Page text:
When I wrote the articles for Chessbase.com about chess promotion, I got almost uniformly positive response, from people in literally a dozen countries, some of whom are following up on it. (Much of the feedback was posted there at http://www.chessbase.com/newsdetail.asp?newsid=2377 )

The idea of personal sponsorship really only came up here because I happened to mention that I had had sponsorship on a small local level and Howard Goldowsky asked if I could give a few more details on it. Which I did.

It had just struck me again, during the discussions of promotion. I had been looking at www.lpga.com and www.usacycling.com and one of the most obvious things was that both of these organizations help strengthen the ability of competitors in training to attract their own personal sponsors. It's one of the services they provide to this level of player. For example, just allowing the players to list their personal sponsors as part of their official bios helps.

So it really grew out of the earlier discussions on promotion.

Since then I've been asked for copies of that longer post by a couple of American IMs, so at least there is some interest. I've think I've sent out six so far.

Again, it's not intended as a replacement for anything anyone is currently doing, or as a promise of full support, but simply an add-on to help defray some of the costs of competition for those below the very highest level.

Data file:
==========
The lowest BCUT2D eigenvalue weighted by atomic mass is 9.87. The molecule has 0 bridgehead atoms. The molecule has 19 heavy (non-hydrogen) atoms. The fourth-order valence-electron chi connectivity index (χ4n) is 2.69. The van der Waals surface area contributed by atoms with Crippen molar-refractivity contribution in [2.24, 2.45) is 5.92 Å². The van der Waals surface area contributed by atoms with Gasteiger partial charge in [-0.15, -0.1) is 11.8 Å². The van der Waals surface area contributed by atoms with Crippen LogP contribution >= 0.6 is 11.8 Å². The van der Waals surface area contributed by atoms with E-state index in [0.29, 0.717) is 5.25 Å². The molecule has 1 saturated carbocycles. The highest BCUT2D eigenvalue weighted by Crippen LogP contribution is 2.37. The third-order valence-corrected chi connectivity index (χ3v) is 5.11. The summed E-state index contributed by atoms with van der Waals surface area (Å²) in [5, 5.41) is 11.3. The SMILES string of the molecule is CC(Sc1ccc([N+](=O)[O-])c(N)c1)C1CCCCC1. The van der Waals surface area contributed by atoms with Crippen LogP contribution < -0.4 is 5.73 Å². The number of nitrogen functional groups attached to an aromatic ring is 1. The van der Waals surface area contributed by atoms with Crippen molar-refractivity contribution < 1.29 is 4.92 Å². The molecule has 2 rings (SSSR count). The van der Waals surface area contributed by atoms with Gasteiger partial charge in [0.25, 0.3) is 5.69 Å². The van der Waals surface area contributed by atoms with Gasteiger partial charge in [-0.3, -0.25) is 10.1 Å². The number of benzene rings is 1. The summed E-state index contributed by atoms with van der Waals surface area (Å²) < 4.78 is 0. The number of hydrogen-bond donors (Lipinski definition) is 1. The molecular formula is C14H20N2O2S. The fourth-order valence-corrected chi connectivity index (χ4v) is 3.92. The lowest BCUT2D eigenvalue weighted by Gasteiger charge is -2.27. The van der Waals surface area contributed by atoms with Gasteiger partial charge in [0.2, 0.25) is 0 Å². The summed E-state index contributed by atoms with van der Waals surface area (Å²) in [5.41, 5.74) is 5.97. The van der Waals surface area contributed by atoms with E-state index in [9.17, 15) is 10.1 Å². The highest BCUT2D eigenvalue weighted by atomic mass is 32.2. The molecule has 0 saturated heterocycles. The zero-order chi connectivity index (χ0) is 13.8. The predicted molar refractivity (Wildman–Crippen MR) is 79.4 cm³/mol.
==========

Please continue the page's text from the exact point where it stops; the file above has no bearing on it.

Looks like all threads are about sponsoring IM's. A competitor to Kasparov in DD!

Actually there are other points in Anand's interview which calls for lively discussions. For starters. Anand has gone on record (for the first time, to my knowledge) to suggest that seven hour time control in San Luis is detrimental to chess and that time control should be rapid-crazy. Aparantly it went unnoticed.

Basically, these days govenment schools in India are for the under-privileged. Anand inspired 65000 of such kids to tournament play in 2004 and for 2005 target is 100000. NIIT an IT-Education major are the sponsors. Their commercial education venture is (also)called Brain Academy and they are footing this bill and perhaps Anand's brand ambassador fees. If this continues for 5 years chess might become a mass movement in India, without Government funding. This can be a good model for other countries.

As regards chess as a profession, it is a myth. It is not going to happen. In every sport only a few succed, a majority steady the boat with other thing and quite a few drown. It happens in Cricket, a mass sport in my country. Otherwise, bright kids spend a lot of time in their passion, be it Baket Ball or Chess, turn out sub-optimum performance in their passionate field and don't realise their potential in general. That's the way it is with 9% of the 10% in any field. Chess is no different. If *normal* education-career path is chosen and if you are among the top 50% even, you can pay your bills. If you are not among the top 20 in chess you can't pay bills. That's it.